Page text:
(C) A polyurethane elastomer which is the reaction product of a 65:35 mixture of tolylene-2:4- and -2:6-diisocyanates with an ethylene glycol/ethanolamine adipate. Its method of preparation is as follows: A mixture of 433 parts of adipic acid, 1820 parts of ethylene glycol, 177 parts of diethylene glycol and 113 parts of monoethanolamine is heated at 240 C. under reflux until an acid value of 2 to 3 mg. KOH per gm. is obtained. The acid value and hydroxyl value of the polymer so formed are determined and equimolecular amounts of this polymer and a 65 :35 mixture of tolylene-2:4- and -2:6-diisocyamates are mixed at 80 C. and then heated at 130 C. for four hours, to give the final product.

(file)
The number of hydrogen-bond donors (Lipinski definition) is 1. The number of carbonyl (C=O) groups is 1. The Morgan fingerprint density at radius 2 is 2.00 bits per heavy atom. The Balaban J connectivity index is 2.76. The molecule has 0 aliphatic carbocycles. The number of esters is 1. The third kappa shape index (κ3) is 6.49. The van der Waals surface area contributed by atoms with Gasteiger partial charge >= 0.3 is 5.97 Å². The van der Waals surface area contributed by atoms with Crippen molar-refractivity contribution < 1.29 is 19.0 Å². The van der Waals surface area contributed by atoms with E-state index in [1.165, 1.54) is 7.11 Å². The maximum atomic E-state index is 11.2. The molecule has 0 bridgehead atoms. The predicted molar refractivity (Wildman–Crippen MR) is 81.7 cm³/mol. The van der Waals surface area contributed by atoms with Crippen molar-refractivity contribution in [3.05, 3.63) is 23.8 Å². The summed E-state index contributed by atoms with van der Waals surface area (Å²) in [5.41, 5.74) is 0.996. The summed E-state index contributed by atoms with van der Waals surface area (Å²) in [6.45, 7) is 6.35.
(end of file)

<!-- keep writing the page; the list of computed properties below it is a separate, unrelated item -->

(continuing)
(D) A 40% solution in butyl acetate of isocyanurate polymers of tolylene diisocyanates, the solution containing 5.8% of isocyanate groups, and which is prepared as follows: A solution of 89 parts of an 80/20 mixture of tolylene-2:4- and -2:6-diisocyanates in 134 parts of dry butyl acetate, is stirred in an atmosphere of ntirogen at 55 C., and 0.47 part of calcium naphthanate and 0.15 part of phenol added. The mixture is stirred until the isocyanate value has dropped to 5.8%; 0.05 part of phosphoric acid is then added; and the mixture is then stirred at 55 C. for 30 minutes. The term isocyanate value means the percentage weight of the mixture present as isocyanate groups.

(E) Methyl ethyl ketone as solvent.

(F) Dimethylphenylethylamine as catalyst.